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Saturday, September 28 • 4:45pm - 5:20pm
Competition Versus Regulation in the Post-Sunset PSTN

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This paper proposes a new framework to address competition, consumer protection and public interest concerns in a ?post-sunset? PSTN broadband ecosystem? (BE). In the BE, enterprises are connected horizontally and vertically. Envisioning those enterprises as points within a three-dimensional lattice, it models a way to balance promotion of competition with a range of policies of governance in the absence of competition. This is a response to the current regulators? dilemma that companies like Google, Facebook, Amazon, Apple, Microsoft and others are now in many of the same markets as companies which were once primarily carriers such as AT&T, Verizon, Time Warner and Comcast, which are now rapidly diversifying and fleeing into an unregulated all-IP mode.

The FCC?s National Broadband Plan (NBP) envisions ubiquitous broadband access in the U.S., accomplished by a transition from traditional telephone technology ? analog circuits, TDM switches, related infrastructure components ? to an Internet Protocol (IP)-based national broadband network. However, the NBP does not specify a specific migration path from the old network to the new one, leaving critical questions of technology, business and regulation unanswered. The FCC and the market are now in a race to see which will answer them first.

This transition is being ?forced? by old TDM equipment reaching end-of-life and by large numbers of customers migrating away from traditional wireline voice communications and substituting mobile, VoIP and other alternatives. As the subscriber base declines, but the cost of maintaining the old network is fixed (or increasing), the cost per customer rises and profitability decreases, creating a voice ?death spiral?. The major telecommunications carriers are already rapidly distancing themselves from the ?old? telecommunications service and moving to diversified IP-based services.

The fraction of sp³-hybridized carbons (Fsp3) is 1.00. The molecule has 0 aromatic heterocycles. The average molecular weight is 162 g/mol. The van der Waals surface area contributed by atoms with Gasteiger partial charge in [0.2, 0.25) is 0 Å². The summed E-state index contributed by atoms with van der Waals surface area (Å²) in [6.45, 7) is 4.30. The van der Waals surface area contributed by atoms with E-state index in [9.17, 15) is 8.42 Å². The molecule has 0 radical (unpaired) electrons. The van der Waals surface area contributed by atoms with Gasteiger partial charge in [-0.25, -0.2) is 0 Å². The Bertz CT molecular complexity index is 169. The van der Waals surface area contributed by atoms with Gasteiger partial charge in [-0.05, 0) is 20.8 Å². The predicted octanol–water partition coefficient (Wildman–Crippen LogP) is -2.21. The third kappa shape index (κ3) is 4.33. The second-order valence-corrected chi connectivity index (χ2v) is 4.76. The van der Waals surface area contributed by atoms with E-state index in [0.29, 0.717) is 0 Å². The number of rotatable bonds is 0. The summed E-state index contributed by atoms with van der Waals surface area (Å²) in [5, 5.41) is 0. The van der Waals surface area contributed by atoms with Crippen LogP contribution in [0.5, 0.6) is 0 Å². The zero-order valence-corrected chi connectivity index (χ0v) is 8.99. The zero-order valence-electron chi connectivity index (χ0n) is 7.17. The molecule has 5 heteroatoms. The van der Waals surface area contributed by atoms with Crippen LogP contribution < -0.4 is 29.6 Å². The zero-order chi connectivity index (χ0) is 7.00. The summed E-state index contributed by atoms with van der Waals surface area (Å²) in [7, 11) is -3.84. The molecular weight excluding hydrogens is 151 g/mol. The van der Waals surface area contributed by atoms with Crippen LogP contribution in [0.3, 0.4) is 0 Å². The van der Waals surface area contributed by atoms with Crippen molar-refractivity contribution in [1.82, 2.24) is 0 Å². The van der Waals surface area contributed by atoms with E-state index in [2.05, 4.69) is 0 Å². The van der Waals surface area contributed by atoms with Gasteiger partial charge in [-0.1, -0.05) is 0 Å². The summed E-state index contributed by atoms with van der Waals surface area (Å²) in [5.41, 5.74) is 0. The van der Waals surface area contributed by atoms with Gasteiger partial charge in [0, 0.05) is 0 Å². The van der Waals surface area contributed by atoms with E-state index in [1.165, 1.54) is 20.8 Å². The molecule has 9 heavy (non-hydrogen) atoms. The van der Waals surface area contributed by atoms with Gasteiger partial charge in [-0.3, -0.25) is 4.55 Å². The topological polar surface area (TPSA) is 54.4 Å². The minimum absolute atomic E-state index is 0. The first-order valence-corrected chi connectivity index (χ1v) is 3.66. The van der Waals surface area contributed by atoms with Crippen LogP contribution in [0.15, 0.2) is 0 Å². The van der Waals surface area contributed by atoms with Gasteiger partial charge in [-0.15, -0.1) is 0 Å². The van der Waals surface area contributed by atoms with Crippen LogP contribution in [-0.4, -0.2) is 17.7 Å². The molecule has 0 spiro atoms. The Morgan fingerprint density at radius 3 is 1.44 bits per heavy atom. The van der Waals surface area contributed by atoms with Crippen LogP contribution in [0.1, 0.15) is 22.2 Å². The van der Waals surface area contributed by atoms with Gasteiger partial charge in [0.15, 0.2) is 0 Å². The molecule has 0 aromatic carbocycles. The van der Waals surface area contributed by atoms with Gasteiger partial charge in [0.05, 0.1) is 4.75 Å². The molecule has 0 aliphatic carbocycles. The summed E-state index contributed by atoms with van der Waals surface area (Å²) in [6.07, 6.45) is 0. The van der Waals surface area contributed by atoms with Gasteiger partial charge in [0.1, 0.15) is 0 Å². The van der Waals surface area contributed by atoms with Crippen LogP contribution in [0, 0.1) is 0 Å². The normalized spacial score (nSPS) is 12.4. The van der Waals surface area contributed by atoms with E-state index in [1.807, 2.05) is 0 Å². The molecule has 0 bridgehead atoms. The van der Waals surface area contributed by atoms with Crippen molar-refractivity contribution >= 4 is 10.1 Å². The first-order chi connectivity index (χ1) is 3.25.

In the technical area there are transition questions about numbering, interconnection and interoperability, quality of service, and spectrum among others. From the business perspective, traditional carriers are faced with finding new business models to function in what can be described as a three-dimensional lattice that comprises the metastructure of the BE. From a regulatory perspective, there is a fundamental challenge as to whether the FCC has any jurisdiction over IP-based services at all under current rules. A long-term solution to these problems requires a new way of thinking about the structure of the market as implemented consistent with the NBP.

The FCC has initiated a process to consider this, within the presumed scope of its current jurisdiction, although it may ultimately require Congress or the courts to define that scope. At the same time, the major carriers such as AT&T, Verizon, Time Warner and Comcast have initiated an aggressive campaign to have all IP-based services deregulated as ?information services?. Arrayed against this are civil society/public interest organizations devoted to sustaining the traditional ?social contract? with respect to communications in the public interest.

The ultimate outcome is uncertain, but it appears neither side has the political influence to win a total victory. Given that, some policy experts are proposing a ?middle way? in which the broadband network evolves against a set of general principles to assure competition and protect the public interest. This could involve an ex ante anti-trust/consumer protection approach, or a light-touch version of traditional regulation. However, there is as yet no coherent theoretical framework within which to decide what action (or forbearance) is appropriate under what conditions. This paper?s three-dimensional lattice model is a step in that direction.


Richard Taylor

Penn State Univ

Saturday September 28, 2013 4:45pm - 5:20pm PDT
GMUSL Room 225

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